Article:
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Areas of Interventional Radiology in Migraines Treatments

  201-833-7268    |      201-643-3077    |      info@holyname.org

Migraines - Treatment with Lidocaine

Migraines are a debilitating condition that affects 38 million people in the U.S. - nearly one in every four households has someone who suffers with them. They tend to run in families and are most common in people between the ages of 25 and 55.

In addition to the excruciating headaches, migraines often trigger neurological symptoms that may include visual disturbances, nausea, vomiting, dizziness, extreme sensitivity to sound, light, touch and smell, and tingling or numbness in the extremities or face. For some people, the symptoms may precede the headache. Attacks can last between four and 72 hours.


The exact cause of migraines has yet to be discovered, but researchers believe genetics and environmental factors play a role. Migraines may be triggered by changes in the brainstem and the trigeminal nerve, a major pain pathway to the brain. They may also be sparked by imbalances in brain chemicals.

Other factors that may trigger migraines:

  • Hormonal changes in women
  • Foods such as aged cheeses and salty and processed food
  • Skipping meals or fasting
  • Alcohol - especially wine
  • Highly caffeinated beverages
  • Stress
  • Sensory stimuli such as bright lights, sun glare, loud sounds and unusual smells
  • Changes in sleep pattern - missing or getting too much sleep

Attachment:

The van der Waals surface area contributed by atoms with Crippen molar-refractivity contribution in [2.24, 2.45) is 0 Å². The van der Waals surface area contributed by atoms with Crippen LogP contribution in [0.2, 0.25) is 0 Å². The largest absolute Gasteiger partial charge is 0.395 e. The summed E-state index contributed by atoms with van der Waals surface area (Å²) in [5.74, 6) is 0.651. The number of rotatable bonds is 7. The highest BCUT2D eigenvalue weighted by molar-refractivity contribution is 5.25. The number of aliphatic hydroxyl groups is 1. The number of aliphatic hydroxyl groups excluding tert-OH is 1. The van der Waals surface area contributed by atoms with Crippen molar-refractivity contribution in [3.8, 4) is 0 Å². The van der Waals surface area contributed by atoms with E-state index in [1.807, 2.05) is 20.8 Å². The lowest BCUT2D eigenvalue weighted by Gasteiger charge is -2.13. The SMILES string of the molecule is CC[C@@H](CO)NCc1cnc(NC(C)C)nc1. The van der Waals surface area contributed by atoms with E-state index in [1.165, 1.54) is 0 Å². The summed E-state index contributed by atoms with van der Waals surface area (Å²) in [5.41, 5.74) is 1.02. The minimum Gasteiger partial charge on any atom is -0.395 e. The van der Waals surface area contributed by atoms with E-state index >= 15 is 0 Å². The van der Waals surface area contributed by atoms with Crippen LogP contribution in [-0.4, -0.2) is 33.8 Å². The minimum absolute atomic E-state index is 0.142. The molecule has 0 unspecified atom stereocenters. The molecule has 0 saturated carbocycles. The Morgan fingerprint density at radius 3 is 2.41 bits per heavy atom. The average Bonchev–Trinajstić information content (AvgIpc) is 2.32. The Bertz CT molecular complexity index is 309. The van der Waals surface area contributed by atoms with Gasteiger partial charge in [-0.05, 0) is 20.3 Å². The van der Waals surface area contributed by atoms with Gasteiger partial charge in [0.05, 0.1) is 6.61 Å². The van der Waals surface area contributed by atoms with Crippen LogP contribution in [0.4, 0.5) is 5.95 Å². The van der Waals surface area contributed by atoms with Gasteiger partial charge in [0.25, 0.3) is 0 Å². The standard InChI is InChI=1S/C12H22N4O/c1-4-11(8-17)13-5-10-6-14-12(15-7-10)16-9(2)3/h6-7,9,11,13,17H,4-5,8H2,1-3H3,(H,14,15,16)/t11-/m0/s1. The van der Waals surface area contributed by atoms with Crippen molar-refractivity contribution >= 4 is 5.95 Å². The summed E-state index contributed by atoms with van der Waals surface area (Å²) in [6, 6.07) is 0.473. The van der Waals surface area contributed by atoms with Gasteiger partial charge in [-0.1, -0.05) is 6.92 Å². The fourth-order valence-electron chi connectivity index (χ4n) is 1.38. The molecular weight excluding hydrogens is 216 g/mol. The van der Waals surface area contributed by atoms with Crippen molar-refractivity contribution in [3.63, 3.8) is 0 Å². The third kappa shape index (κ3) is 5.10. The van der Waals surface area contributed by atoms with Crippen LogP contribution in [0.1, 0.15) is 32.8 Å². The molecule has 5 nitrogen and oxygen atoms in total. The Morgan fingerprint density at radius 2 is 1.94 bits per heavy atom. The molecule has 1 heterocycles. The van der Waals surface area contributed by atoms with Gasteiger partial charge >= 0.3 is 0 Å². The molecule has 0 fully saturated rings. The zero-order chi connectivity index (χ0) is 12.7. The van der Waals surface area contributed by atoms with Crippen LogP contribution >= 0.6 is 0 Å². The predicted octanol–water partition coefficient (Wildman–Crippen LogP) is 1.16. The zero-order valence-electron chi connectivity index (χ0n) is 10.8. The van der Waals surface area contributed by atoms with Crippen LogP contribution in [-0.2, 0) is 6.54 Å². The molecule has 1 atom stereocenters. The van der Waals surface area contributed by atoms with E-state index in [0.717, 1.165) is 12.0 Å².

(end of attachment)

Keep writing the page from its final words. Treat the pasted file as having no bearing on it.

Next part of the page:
• Jet lag

Medications, whether in pill or infusion form, have long been the standard of care for migraines. Often, a combination of medications is used to treat the condition. Recently, however, a new minimally invasive procedure has been found to have long-lasting effects in relieving or eliminating migraine symptoms.

Holy Name Medical Center's Interventional Radiologists use lidocaine, a numbing medication, to block sensation in a bundle of nerves behind the nose that is associated with migraines. Physicians use imaging to guide a very small catheter through the nasal passages to the cluster of nerves called the sphenopalatine ganglion and deliver the medication.

Numbing the nerve bundle seems to act like a reset button on the migraine circuitry, relieving the symptoms in most patients almost immediately. The procedure takes only minutes and patients can resume their daily activities the same day.

Sphenopalatine ganglion blocks are not a cure for migraines. Like other treatments for the condition, they address the symptoms.

  • Some patients report immediate relief.
  • The procedure can be repeated if necessary.
  • It has a low risk of complications and fast recovery.